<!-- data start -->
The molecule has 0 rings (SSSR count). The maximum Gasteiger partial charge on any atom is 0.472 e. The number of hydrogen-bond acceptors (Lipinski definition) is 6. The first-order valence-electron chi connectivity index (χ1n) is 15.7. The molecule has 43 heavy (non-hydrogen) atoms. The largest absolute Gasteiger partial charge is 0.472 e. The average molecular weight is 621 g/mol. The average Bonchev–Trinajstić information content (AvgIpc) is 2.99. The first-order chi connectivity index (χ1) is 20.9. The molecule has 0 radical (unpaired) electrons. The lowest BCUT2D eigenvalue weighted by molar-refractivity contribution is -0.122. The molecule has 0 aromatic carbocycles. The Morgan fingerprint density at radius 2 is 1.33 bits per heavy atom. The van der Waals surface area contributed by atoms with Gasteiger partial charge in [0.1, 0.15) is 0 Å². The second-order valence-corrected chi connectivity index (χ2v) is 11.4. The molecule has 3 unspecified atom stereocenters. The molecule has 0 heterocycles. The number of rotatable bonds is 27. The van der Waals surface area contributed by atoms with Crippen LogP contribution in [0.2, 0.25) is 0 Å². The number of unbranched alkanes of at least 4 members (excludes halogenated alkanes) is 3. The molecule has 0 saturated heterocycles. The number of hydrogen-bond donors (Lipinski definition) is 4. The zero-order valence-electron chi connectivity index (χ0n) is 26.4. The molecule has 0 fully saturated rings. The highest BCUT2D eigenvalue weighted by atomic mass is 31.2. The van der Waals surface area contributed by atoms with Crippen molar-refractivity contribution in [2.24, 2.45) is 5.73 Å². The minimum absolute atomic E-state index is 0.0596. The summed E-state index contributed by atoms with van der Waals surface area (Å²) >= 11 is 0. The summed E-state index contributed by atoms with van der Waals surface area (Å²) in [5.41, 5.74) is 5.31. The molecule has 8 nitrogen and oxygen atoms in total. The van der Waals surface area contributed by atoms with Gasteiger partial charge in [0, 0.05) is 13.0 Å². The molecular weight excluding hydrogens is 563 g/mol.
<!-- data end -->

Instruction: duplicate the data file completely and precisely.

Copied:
The molecule has 0 rings (SSSR count). The maximum Gasteiger partial charge on any atom is 0.472 e. The number of hydrogen-bond acceptors (Lipinski definition) is 6. The first-order valence-electron chi connectivity index (χ1n) is 15.7. The molecule has 43 heavy (non-hydrogen) atoms. The largest absolute Gasteiger partial charge is 0.472 e. The average molecular weight is 621 g/mol. The average Bonchev–Trinajstić information content (AvgIpc) is 2.99. The first-order chi connectivity index (χ1) is 20.9. The molecule has 0 radical (unpaired) electrons. The lowest BCUT2D eigenvalue weighted by molar-refractivity contribution is -0.122. The molecule has 0 aromatic carbocycles. The Morgan fingerprint density at radius 2 is 1.33 bits per heavy atom. The van der Waals surface area contributed by atoms with Gasteiger partial charge in [0.1, 0.15) is 0 Å². The second-order valence-corrected chi connectivity index (χ2v) is 11.4. The molecule has 3 unspecified atom stereocenters. The molecule has 0 heterocycles. The number of rotatable bonds is 27. The van der Waals surface area contributed by atoms with Crippen LogP contribution in [0.2, 0.25) is 0 Å². The number of unbranched alkanes of at least 4 members (excludes halogenated alkanes) is 3. The molecule has 0 saturated heterocycles. The number of hydrogen-bond donors (Lipinski definition) is 4. The zero-order valence-electron chi connectivity index (χ0n) is 26.4. The molecule has 0 fully saturated rings. The highest BCUT2D eigenvalue weighted by atomic mass is 31.2. The van der Waals surface area contributed by atoms with Crippen molar-refractivity contribution in [2.24, 2.45) is 5.73 Å². The minimum absolute atomic E-state index is 0.0596. The summed E-state index contributed by atoms with van der Waals surface area (Å²) >= 11 is 0. The summed E-state index contributed by atoms with van der Waals surface area (Å²) in [5.41, 5.74) is 5.31. The molecule has 8 nitrogen and oxygen atoms in total. The van der Waals surface area contributed by atoms with Gasteiger partial charge in [0, 0.05) is 13.0 Å². The molecular weight excluding hydrogens is 563 g/mol.